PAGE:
Couleur Cirque
1 November 2014

Plume and sun

Couleur Cirque | Plume et soleil (presse_tempus) {PDF}

Some facetious, loud mouthed yet inspired comics say that contemporary circus is nothing but "value-less circus" (in French the phrase "cirque comptant pour rien" - Circus that is worth nothing - sounds like "cirque contemporain" - Contemporary circus).
That might well be funny but it not exactly fair considering the energy that fizzes under the "new circus" big-tops and how they offer up such memorable moments.
But a few steps from the Memorial, outside the walls of the Caen theatre, there is a meadow where a curiously shaped, enormous and incongruous big-top has been pitched. The faded yellow of its canvas remind us that time passes. The trucks and vans carry no other distinguishing marks than the troupe’s logo. The ordinary tour caravans of the technicians and performers. Nothing special. All of this tells us that it is the show that counts above all here.

We are received with a buffet under the awnings. Uneven shadows direct the crowd into a serpentine queue.

The proportions and forms of the inside of the circus tent are unusual and strange. The stage and its technical areas take up about a third. A huge 1000 seat grand-stand faces the stage. With a spirit of adventure the public crowds on to the padded wooden benches, forgetting the habitual comfort of the National Theatres. Small-talk and civilities are exchanged… Silence...

"Oh time, suspend your flight".
Feathers fall one by one on to a piano hovering at ground level whilst a crystal globe swings like the pendulum of a clock.

Black.
Hoarse voices. Loud voices.
A bunch of smiling companions invade the stage under the spotlights as the music blares... And we are off for an hour and 40 minutes of pure enjoyment.

Writer and director, Bernard Kudlak, with the support of the older elements of his recently renewed team, has the talent to create that special universe that is such an important part of Plume’s identity. The stage is scattered with a motley collection objects, bits of iron, fabrics and other threads of meaning. Inventive workers orchestrate the scene changes. Shadow-play and special effects: the same poetic moments that we know so well from their preceding shows.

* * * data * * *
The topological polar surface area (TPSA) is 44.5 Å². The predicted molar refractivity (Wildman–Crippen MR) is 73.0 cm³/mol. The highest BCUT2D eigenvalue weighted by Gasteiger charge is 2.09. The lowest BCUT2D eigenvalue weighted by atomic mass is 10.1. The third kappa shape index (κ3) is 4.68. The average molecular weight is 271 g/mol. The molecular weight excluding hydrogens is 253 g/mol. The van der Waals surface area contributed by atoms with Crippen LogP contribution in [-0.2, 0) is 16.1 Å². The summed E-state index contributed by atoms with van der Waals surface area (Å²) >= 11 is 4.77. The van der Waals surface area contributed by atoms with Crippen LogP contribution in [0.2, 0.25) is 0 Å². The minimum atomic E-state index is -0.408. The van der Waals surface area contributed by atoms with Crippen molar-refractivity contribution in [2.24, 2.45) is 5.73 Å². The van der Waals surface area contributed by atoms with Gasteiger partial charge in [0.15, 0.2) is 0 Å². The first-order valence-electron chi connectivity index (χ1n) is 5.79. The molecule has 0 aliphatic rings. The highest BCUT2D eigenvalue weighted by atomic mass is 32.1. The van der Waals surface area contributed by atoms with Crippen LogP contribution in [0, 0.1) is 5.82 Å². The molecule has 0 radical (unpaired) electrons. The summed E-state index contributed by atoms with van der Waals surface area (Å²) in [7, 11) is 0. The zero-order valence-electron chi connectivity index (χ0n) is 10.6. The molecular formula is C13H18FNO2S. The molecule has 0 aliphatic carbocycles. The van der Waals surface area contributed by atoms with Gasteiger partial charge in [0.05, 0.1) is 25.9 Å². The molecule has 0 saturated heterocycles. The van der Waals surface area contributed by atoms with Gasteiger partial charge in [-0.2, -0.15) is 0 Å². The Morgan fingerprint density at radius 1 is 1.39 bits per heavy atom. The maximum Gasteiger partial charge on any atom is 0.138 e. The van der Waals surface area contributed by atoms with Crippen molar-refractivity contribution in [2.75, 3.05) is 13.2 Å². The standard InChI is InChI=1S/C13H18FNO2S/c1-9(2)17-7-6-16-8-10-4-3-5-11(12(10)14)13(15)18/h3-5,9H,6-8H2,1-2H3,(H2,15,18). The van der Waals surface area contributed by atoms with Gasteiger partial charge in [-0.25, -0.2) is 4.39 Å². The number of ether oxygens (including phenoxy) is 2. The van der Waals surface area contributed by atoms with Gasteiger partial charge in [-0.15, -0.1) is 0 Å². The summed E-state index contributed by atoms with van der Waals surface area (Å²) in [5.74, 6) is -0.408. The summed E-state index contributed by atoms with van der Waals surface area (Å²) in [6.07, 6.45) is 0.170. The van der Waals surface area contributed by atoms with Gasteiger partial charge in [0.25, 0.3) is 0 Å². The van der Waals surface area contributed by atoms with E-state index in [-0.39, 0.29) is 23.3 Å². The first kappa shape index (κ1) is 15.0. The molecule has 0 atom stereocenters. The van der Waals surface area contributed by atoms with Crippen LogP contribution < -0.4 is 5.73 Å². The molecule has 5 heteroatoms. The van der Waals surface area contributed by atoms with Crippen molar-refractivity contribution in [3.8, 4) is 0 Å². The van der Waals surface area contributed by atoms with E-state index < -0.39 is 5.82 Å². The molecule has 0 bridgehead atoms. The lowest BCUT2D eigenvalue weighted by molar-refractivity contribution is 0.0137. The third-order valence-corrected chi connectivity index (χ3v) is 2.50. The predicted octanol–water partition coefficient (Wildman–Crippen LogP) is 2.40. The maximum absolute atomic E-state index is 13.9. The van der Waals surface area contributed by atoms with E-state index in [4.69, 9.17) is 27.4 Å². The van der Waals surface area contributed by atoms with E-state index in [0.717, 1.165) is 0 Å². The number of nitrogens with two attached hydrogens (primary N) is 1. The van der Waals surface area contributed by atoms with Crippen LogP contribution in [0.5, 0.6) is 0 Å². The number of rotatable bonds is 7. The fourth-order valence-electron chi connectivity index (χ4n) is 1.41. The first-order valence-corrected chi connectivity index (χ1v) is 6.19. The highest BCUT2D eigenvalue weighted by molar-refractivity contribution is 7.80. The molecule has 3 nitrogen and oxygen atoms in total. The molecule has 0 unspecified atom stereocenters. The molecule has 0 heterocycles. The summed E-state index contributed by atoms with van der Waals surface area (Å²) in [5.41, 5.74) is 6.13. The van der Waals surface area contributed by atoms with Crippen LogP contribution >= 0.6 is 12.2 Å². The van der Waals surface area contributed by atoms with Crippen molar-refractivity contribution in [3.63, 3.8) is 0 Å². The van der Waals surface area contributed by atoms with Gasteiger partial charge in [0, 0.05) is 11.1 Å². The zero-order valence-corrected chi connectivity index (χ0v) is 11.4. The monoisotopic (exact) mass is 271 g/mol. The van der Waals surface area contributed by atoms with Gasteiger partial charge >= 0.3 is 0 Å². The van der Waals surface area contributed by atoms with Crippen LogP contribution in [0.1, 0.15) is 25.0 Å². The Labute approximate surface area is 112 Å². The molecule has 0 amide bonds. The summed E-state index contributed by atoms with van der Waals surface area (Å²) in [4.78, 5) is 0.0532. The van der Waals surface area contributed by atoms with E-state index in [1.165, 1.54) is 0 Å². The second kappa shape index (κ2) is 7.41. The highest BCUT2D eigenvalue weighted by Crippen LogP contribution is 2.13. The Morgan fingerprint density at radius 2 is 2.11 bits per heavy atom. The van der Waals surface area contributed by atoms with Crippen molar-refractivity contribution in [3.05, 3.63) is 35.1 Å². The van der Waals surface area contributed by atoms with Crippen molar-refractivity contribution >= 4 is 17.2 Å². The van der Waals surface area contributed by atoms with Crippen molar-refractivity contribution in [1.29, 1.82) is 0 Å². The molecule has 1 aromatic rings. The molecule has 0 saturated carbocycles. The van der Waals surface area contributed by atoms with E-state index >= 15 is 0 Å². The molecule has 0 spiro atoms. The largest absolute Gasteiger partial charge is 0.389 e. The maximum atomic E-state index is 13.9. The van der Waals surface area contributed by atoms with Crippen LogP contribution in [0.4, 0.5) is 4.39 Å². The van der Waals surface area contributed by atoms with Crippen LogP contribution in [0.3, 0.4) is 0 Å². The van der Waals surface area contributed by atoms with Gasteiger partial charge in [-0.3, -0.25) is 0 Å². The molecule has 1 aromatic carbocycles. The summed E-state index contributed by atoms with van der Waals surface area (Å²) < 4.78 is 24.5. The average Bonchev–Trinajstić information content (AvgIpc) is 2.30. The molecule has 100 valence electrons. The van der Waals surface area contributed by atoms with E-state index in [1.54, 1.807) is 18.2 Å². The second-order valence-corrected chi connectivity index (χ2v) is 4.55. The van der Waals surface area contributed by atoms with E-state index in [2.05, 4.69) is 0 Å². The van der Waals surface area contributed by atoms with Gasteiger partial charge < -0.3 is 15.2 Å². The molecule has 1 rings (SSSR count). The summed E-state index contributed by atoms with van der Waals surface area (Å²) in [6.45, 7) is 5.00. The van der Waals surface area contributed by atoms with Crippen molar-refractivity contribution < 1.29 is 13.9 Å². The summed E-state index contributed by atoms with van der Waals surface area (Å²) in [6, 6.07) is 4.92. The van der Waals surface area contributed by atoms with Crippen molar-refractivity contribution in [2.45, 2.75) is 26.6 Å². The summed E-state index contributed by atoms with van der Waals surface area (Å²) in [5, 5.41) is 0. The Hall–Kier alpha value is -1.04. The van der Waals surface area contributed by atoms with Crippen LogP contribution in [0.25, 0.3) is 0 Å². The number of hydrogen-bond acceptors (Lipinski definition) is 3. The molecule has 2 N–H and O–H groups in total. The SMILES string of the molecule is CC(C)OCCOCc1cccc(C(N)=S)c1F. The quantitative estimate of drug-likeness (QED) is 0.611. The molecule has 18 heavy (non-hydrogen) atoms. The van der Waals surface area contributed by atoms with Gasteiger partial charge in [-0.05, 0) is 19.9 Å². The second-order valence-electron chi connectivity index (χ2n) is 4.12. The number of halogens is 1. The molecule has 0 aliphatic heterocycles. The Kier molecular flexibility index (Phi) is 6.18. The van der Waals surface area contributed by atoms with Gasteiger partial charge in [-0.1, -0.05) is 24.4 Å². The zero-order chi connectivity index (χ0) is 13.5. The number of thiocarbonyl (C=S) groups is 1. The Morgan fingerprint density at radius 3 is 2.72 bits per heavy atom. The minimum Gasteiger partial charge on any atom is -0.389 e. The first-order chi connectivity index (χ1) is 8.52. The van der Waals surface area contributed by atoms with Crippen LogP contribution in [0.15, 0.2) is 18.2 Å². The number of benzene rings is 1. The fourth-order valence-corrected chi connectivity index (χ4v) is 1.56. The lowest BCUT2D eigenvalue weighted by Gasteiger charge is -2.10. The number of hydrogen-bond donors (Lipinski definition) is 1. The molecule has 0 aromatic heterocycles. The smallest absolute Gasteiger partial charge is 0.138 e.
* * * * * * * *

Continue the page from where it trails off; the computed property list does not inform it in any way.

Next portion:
Music... Ah! What music! Benoit Schick’s original compositions oscillate, sometimes with tenderness, between jazz and pop. Almost all of the performers play instruments. Parade-ground brass, sensitive strings and eccentric instruments, all in complete osmosis with the show’s visual prowess.

Images. Delicious performances by female acrobats - both muscled and graceful - on the Chinese pole, tight-rope or trapeze. The dream-like undulations of immense sheets. Two stage-hands in smocks: the moving yet funny remarks of the older to the youngster. The violinist takes to the air in pursuit of his sheet-music. The sensual contact between Maxime Puthoud and his Cyr wheel.
Marie-Eve Dicaire’s balancing act using her feet and hands to bring voices from the glasses of a forest of vibraphones. And for the grand finale, the encore with its splendid choreography: a rosary of luminescent, ethereal globes writhing together in the darkness. Magic. Our mouths agape, it’s so beautiful.

This new show – their tenth, is called "Tempus fugit? a song for the lost road".
At first the phrase seems a bit enigmatic, until one understands the troupe’s origins in the Franc-Comté region of France, thirty years ago. Question: Moments escaping? Time passing? We can leave the latin-scholars to decide that. The press release uses the word play, in French: between Ballade (ballad, song) and balade (stroll), with the two Ls of "ballade" cleverly transformed into wings (ailes, pronounced "L"). In clock-making circles "le chemin perdu" (the lost road) refers to the silence between tick and tock. So is it ‘a song for the lost road’, ‘a stroll from tick to tock’, ‘a stroll along the lost road’ or ‘a song for the silence between tick and tock’?

Even with this in mind, the relationship between the title and the various set-pieces is not always clear. But the essentials are still there: a fun and enjoyable show which is by turns baroque, light-hearted, bizarre, tender, inventive and poetic

Fans of traditional circus will be frustrated.
However... Here we have 18 actors, musicians and stage-managers, all working together with humility and inventiveness to produce a show that brings joy to all.
No surprise that they all get a rousing ovation from a euphoric public.

Jean-Yves RENOUX